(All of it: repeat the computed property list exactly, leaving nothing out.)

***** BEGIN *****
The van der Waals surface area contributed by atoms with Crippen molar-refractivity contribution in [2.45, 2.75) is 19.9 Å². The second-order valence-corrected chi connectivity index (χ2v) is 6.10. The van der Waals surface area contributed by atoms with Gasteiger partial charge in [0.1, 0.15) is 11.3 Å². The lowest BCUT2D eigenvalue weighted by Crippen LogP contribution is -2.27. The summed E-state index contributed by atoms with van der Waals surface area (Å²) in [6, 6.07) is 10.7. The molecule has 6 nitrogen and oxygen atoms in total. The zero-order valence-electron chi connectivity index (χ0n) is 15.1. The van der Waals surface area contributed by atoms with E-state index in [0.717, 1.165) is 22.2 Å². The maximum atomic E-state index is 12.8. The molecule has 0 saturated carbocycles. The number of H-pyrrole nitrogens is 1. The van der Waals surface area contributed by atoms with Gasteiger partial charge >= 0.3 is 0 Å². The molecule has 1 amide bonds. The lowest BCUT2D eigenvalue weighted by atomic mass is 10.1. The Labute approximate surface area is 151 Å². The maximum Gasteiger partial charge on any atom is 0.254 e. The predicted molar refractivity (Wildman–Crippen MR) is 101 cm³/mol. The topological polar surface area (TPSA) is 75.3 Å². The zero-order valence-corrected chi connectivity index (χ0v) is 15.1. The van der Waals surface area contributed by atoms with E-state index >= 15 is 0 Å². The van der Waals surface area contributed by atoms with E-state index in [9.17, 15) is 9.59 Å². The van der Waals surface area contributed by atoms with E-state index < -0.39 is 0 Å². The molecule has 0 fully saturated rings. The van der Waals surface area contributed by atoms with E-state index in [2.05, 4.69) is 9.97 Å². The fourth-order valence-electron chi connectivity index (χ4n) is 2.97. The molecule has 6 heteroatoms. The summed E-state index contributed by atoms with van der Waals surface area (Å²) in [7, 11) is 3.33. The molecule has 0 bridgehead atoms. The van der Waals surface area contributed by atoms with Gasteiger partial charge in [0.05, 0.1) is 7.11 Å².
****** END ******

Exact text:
The van der Waals surface area contributed by atoms with Crippen molar-refractivity contribution in [2.45, 2.75) is 19.9 Å². The second-order valence-corrected chi connectivity index (χ2v) is 6.10. The van der Waals surface area contributed by atoms with Gasteiger partial charge in [0.1, 0.15) is 11.3 Å². The lowest BCUT2D eigenvalue weighted by Crippen LogP contribution is -2.27. The summed E-state index contributed by atoms with van der Waals surface area (Å²) in [6, 6.07) is 10.7. The molecule has 6 nitrogen and oxygen atoms in total. The zero-order valence-electron chi connectivity index (χ0n) is 15.1. The van der Waals surface area contributed by atoms with E-state index in [0.717, 1.165) is 22.2 Å². The maximum atomic E-state index is 12.8. The molecule has 0 saturated carbocycles. The number of H-pyrrole nitrogens is 1. The van der Waals surface area contributed by atoms with Gasteiger partial charge >= 0.3 is 0 Å². The molecule has 1 amide bonds. The lowest BCUT2D eigenvalue weighted by atomic mass is 10.1. The Labute approximate surface area is 151 Å². The maximum Gasteiger partial charge on any atom is 0.254 e. The predicted molar refractivity (Wildman–Crippen MR) is 101 cm³/mol. The topological polar surface area (TPSA) is 75.3 Å². The zero-order valence-corrected chi connectivity index (χ0v) is 15.1. The van der Waals surface area contributed by atoms with E-state index >= 15 is 0 Å². The van der Waals surface area contributed by atoms with E-state index in [9.17, 15) is 9.59 Å². The van der Waals surface area contributed by atoms with E-state index < -0.39 is 0 Å². The molecule has 0 fully saturated rings. The van der Waals surface area contributed by atoms with E-state index in [2.05, 4.69) is 9.97 Å². The fourth-order valence-electron chi connectivity index (χ4n) is 2.97. The molecule has 6 heteroatoms. The summed E-state index contributed by atoms with van der Waals surface area (Å²) in [7, 11) is 3.33. The molecule has 0 bridgehead atoms. The van der Waals surface area contributed by atoms with Gasteiger partial charge in [0.05, 0.1) is 7.11 Å².